I gave you a sample of such Biblical recollection in the simple case where two people, in touch with their respective destinies, meet and recognize each other even across generations or whatever else might separate them within their common ultimate horizon. And when this happens, I see the stiffnecked, redblooded people becoming radiant with imperishable radiance — in their Temple, in their homes, in their schools, on their streets, in their ongoing lives: from the Script into the Lyre.
And from this point of lookout in the Temple in Jerusalem, I perceive in the prison cell in Athens something similar occurring, something I failed to see when I first got there: Socrates and the jailer recognizing each other and saying to those around, what a good man the other is.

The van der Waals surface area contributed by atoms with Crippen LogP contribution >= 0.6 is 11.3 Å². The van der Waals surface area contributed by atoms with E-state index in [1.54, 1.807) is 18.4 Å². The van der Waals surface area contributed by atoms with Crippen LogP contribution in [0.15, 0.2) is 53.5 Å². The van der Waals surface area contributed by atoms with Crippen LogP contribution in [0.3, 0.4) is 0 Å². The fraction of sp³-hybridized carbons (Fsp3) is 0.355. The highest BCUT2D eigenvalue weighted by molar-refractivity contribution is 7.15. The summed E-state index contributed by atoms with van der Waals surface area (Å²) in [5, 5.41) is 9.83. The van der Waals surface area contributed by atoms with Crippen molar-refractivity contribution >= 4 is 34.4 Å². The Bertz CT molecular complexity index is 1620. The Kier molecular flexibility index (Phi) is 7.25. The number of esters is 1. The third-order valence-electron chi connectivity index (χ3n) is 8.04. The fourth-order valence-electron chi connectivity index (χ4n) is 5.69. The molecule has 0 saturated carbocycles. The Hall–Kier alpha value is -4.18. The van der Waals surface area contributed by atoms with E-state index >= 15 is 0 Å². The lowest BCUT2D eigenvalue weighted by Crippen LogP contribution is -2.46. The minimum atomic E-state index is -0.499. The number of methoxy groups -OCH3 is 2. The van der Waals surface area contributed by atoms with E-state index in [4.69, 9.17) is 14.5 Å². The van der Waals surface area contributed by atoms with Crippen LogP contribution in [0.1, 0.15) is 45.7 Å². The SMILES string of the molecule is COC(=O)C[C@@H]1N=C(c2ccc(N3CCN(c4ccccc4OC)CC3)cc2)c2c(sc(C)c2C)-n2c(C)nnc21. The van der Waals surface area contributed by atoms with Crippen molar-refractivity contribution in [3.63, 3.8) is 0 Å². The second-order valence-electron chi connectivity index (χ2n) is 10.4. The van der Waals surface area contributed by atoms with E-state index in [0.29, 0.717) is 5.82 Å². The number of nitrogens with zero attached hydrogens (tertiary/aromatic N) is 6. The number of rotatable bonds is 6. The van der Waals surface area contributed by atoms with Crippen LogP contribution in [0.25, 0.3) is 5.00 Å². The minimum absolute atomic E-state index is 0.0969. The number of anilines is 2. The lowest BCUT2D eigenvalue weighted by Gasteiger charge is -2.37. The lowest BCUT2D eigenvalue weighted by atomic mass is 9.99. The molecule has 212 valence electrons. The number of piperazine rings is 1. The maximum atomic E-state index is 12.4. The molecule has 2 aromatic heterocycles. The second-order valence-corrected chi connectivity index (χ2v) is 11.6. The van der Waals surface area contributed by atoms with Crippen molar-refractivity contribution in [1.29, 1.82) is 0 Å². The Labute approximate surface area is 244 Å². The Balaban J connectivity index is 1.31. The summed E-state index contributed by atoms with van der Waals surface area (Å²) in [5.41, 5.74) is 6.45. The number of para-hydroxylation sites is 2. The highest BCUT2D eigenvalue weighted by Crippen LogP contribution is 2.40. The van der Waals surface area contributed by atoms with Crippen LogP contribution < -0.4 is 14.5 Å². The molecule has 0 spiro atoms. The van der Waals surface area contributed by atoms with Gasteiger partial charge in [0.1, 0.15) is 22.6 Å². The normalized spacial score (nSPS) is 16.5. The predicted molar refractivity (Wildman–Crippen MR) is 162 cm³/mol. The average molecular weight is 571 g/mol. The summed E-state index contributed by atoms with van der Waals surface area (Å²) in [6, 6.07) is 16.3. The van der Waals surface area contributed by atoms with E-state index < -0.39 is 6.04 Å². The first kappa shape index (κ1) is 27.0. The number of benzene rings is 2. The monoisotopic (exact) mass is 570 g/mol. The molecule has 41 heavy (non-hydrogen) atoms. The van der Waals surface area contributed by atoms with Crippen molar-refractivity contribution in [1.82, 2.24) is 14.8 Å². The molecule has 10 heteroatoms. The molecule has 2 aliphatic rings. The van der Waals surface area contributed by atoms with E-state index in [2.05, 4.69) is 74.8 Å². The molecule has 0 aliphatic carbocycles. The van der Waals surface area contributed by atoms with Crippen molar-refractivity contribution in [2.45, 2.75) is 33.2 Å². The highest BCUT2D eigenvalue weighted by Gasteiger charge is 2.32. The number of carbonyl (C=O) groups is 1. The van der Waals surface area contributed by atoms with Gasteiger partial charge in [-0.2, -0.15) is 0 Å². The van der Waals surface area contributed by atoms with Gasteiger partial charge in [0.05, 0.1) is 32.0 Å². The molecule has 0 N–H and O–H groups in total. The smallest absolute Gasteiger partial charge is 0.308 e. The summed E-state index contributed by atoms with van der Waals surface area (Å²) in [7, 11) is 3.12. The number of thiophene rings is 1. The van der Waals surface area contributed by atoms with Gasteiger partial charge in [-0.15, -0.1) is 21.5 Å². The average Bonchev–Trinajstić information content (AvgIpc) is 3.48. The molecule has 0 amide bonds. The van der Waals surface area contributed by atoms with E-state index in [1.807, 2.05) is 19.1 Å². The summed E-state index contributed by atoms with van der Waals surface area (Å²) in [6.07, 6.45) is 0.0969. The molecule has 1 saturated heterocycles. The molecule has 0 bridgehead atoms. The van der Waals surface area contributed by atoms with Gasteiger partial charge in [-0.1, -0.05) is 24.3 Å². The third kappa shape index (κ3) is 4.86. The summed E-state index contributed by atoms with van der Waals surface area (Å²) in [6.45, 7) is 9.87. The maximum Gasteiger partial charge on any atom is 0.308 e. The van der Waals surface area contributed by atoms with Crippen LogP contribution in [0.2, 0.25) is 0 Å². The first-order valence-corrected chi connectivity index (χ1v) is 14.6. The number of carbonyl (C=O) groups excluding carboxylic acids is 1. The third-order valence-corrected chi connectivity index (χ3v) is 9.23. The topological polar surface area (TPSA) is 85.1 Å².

Members of the class of 1974, this is the end of my speech. With it I tried to uncover for you a touch of faith, a touch of holiness at the living roots of our heritage, in this place of your choosing, the Church of the Holy Faith. With the speech I tried to point towards the imperishable radiance within our ultimate horizon, as I came to catch a glimpse of it. See for yourselves, at your own lookouts.
And now, instead of the customary prayer, I should like to pass on to you another verse from the Book of Psalms:
“This is the day that the Lord has made,
let us be glad and rejoice in it.”